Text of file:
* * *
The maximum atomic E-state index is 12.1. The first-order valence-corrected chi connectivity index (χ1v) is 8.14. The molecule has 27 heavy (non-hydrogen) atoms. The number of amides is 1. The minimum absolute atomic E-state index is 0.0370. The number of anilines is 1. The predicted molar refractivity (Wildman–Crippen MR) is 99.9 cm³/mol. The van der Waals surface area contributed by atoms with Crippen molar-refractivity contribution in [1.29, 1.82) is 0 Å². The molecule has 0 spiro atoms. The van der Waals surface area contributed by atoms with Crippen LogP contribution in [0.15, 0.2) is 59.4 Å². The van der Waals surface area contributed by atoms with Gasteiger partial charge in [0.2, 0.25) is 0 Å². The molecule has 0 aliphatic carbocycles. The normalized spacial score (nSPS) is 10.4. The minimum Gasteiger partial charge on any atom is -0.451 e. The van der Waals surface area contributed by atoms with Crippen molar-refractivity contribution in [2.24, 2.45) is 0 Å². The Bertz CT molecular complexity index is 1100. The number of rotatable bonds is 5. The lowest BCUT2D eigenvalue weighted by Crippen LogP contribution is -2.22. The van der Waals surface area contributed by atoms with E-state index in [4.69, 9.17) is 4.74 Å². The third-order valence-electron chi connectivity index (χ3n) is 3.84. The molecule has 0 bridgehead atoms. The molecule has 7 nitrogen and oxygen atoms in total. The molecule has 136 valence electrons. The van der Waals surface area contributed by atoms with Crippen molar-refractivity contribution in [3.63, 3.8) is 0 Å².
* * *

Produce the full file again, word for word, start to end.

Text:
The maximum atomic E-state index is 12.1. The first-order valence-corrected chi connectivity index (χ1v) is 8.14. The molecule has 27 heavy (non-hydrogen) atoms. The number of amides is 1. The minimum absolute atomic E-state index is 0.0370. The number of anilines is 1. The predicted molar refractivity (Wildman–Crippen MR) is 99.9 cm³/mol. The van der Waals surface area contributed by atoms with Crippen molar-refractivity contribution in [1.29, 1.82) is 0 Å². The molecule has 0 spiro atoms. The van der Waals surface area contributed by atoms with Crippen LogP contribution in [0.15, 0.2) is 59.4 Å². The van der Waals surface area contributed by atoms with Gasteiger partial charge in [0.2, 0.25) is 0 Å². The molecule has 0 aliphatic carbocycles. The normalized spacial score (nSPS) is 10.4. The minimum Gasteiger partial charge on any atom is -0.451 e. The van der Waals surface area contributed by atoms with Crippen molar-refractivity contribution in [2.24, 2.45) is 0 Å². The Bertz CT molecular complexity index is 1100. The number of rotatable bonds is 5. The lowest BCUT2D eigenvalue weighted by Crippen LogP contribution is -2.22. The van der Waals surface area contributed by atoms with E-state index in [4.69, 9.17) is 4.74 Å². The third-order valence-electron chi connectivity index (χ3n) is 3.84. The molecule has 0 bridgehead atoms. The molecule has 7 nitrogen and oxygen atoms in total. The molecule has 136 valence electrons. The van der Waals surface area contributed by atoms with Crippen molar-refractivity contribution in [3.63, 3.8) is 0 Å².